The Gaucho Museum and the Museo de la Moneda –the Mint Museum- share an ornate “palace” on Montevideo’s central avenue. The extravagant French and Italian-style building built in 1896 is reason alone to visit.
Like many of Montevideo’s museums, it is free to the public.
The Gaucho Museum
The Gaucho Museum on the third floor hosts a stunning collection of horse gear, silver and gold spurs, broad gaucho belts, mate gourds (the ritual drink in this part of the world) and tobacco-smoking equipment. Many items are around 150 years old.
I was surprised to see the sword of political revolutionary Aparicio Saravia amongst the beautifully-crafted swords and daggers. For Uruguayans supporters of the National political party, this would be like stumbling upon Excalibur in the centre of Montevideo!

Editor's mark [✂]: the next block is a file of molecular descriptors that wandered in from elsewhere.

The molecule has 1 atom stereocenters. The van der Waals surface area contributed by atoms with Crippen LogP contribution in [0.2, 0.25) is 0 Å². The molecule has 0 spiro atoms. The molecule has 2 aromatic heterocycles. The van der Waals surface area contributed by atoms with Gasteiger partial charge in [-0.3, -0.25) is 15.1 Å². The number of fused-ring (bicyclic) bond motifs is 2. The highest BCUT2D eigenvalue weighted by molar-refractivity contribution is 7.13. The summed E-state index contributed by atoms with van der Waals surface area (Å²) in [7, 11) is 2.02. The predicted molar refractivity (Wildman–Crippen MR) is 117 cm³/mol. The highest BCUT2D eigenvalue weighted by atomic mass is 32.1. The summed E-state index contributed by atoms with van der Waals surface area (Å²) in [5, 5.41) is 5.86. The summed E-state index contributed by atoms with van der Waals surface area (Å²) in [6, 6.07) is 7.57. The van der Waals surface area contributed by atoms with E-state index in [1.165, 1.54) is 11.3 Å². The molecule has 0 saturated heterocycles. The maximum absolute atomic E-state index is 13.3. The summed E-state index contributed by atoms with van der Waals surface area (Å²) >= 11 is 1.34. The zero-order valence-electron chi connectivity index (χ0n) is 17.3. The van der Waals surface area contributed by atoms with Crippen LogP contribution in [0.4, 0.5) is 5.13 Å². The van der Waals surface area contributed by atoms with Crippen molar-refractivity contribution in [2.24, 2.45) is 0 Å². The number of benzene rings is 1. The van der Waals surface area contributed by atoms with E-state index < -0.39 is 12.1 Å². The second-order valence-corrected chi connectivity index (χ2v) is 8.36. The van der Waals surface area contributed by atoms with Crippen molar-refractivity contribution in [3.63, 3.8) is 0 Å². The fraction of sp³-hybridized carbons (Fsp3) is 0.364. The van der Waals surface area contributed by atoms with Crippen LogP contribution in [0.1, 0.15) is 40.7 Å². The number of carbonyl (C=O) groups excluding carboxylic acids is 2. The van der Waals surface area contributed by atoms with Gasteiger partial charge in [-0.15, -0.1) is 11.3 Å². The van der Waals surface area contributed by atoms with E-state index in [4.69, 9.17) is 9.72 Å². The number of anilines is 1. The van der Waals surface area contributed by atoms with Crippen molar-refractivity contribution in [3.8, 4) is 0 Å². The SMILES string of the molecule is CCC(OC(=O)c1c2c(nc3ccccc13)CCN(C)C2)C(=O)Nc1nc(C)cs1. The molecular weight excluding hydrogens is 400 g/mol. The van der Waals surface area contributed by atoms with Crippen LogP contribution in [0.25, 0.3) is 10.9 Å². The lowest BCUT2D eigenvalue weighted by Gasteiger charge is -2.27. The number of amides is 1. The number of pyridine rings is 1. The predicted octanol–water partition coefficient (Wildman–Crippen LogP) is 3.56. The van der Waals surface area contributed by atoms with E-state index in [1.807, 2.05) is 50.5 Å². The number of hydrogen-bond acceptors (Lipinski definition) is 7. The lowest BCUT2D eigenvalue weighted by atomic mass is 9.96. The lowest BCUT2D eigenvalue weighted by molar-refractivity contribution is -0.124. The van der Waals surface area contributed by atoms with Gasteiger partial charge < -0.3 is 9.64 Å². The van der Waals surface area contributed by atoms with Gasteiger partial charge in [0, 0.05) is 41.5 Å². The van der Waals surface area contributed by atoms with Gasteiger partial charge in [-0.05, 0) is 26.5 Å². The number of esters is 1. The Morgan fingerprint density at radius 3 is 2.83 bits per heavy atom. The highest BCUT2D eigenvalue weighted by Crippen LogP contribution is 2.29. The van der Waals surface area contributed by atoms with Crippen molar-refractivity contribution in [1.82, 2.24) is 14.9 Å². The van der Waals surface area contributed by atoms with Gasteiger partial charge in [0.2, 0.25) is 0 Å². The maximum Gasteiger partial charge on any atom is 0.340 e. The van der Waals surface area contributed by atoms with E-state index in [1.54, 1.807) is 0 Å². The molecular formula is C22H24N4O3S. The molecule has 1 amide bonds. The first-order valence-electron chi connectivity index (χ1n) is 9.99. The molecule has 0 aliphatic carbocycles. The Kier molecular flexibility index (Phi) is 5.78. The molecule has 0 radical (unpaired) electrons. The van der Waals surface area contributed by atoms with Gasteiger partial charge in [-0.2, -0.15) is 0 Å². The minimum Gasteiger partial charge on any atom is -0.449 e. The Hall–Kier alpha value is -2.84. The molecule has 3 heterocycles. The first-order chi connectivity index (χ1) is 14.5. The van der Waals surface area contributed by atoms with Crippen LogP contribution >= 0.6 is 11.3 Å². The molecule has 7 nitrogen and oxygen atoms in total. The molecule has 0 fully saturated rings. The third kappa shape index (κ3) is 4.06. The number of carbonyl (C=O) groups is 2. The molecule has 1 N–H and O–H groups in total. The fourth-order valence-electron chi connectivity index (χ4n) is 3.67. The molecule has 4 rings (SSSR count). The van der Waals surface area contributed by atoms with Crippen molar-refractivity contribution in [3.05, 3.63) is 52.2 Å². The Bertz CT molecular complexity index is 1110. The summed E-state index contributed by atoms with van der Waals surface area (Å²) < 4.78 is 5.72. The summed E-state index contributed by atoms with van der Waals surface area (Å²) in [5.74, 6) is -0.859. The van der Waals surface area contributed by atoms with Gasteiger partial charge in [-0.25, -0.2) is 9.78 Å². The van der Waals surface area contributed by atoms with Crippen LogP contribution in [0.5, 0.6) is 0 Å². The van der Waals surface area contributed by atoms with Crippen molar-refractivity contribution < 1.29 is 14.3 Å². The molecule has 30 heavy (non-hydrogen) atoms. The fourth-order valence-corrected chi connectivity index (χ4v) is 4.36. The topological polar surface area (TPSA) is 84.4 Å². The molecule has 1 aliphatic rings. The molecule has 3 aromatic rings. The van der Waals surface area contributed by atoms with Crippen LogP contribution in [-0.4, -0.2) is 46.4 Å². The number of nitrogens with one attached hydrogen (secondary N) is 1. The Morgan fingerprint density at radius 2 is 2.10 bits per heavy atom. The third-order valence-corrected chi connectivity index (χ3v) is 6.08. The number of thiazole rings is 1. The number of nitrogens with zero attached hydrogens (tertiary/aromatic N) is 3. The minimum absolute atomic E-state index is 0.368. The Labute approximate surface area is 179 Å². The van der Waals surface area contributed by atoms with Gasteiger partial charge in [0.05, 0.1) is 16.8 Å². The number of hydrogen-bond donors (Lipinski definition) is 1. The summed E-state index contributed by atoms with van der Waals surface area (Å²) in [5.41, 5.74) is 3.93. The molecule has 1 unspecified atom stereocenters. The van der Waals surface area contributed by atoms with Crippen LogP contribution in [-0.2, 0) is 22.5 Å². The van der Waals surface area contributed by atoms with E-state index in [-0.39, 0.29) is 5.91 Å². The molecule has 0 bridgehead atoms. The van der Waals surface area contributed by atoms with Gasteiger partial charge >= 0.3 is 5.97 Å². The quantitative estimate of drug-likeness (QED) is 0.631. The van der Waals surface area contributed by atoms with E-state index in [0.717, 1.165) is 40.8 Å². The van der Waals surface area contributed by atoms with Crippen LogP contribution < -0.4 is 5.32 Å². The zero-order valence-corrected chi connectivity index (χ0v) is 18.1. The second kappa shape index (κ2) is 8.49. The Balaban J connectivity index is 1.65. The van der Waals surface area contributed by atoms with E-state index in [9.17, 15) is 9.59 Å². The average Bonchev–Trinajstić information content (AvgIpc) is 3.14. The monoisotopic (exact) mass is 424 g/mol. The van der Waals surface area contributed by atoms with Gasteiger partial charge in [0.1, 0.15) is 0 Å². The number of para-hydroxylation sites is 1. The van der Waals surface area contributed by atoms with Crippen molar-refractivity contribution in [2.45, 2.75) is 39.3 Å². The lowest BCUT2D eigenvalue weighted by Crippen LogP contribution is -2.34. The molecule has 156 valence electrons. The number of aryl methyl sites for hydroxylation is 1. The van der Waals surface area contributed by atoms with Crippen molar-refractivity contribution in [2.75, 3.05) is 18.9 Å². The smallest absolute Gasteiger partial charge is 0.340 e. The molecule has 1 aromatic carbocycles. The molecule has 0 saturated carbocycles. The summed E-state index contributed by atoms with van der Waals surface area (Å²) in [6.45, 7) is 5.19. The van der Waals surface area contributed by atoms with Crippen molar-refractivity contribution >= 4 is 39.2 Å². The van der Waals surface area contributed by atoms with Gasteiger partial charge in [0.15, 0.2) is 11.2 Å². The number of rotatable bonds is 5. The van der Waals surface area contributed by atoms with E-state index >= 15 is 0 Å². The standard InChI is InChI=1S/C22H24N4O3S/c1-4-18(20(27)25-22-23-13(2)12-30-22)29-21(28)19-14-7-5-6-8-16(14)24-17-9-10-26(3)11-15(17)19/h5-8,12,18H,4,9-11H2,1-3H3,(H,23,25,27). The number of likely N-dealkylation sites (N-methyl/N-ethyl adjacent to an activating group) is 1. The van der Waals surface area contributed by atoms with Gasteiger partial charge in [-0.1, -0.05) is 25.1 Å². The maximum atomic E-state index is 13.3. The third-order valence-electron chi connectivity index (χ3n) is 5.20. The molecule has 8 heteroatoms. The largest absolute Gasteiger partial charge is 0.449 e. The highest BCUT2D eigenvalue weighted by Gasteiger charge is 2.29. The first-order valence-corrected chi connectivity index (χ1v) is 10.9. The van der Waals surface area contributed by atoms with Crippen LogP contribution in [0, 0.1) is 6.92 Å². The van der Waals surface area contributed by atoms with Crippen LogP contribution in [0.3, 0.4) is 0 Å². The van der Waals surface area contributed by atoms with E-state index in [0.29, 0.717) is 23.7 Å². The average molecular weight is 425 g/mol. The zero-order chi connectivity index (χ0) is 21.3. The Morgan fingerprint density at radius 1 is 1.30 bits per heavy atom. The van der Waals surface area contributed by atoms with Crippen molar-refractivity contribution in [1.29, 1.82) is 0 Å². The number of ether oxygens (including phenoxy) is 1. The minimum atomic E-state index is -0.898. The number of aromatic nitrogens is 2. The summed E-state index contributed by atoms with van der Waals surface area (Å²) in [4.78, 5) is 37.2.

The Museum of Money
The Mint Museum hosts artefacts from the National Bank including a decorated safe, numerous counting machines and an enormous hand-written ledger which sent shivers down my spine.
It is a real shame that the museums don’t include any information in English. As most of the items exhibited are easy to identify and the actual building is so remarkable, it’s not too much of an issue, however it does feel like a missed opportunity to familiarise visitors with gaucho culture.
Museo del Gaucho, Palacio Heber Jackson, 18 de Julio 998, Montevideo
Tel: 2900 8764 is open Monday to Friday from 10am till 4pm.
Featured photo Vince Alongi